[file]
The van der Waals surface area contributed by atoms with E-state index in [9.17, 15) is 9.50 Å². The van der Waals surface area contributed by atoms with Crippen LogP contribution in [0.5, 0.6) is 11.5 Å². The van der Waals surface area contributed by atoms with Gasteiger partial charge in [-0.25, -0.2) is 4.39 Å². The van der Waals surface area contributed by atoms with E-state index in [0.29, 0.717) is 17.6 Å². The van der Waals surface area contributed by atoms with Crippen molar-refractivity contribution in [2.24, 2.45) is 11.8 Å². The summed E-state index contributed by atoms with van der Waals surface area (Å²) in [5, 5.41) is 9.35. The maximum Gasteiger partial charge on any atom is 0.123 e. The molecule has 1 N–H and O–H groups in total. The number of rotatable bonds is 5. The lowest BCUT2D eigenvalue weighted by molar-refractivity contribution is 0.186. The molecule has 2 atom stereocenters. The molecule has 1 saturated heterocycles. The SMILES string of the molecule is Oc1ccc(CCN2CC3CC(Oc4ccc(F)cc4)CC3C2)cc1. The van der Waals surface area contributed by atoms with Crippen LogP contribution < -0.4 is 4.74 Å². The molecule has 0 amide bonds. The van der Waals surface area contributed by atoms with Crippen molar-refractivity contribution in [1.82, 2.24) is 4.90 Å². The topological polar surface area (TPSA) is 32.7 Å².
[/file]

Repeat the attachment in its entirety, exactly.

The van der Waals surface area contributed by atoms with E-state index in [9.17, 15) is 9.50 Å². The van der Waals surface area contributed by atoms with Crippen LogP contribution in [0.5, 0.6) is 11.5 Å². The van der Waals surface area contributed by atoms with Gasteiger partial charge in [-0.25, -0.2) is 4.39 Å². The van der Waals surface area contributed by atoms with E-state index in [0.29, 0.717) is 17.6 Å². The van der Waals surface area contributed by atoms with Crippen molar-refractivity contribution in [2.24, 2.45) is 11.8 Å². The summed E-state index contributed by atoms with van der Waals surface area (Å²) in [5, 5.41) is 9.35. The maximum Gasteiger partial charge on any atom is 0.123 e. The molecule has 1 N–H and O–H groups in total. The number of rotatable bonds is 5. The lowest BCUT2D eigenvalue weighted by molar-refractivity contribution is 0.186. The molecule has 2 atom stereocenters. The molecule has 1 saturated heterocycles. The SMILES string of the molecule is Oc1ccc(CCN2CC3CC(Oc4ccc(F)cc4)CC3C2)cc1. The van der Waals surface area contributed by atoms with Crippen LogP contribution < -0.4 is 4.74 Å². The molecule has 0 amide bonds. The van der Waals surface area contributed by atoms with Crippen molar-refractivity contribution in [1.82, 2.24) is 4.90 Å². The topological polar surface area (TPSA) is 32.7 Å².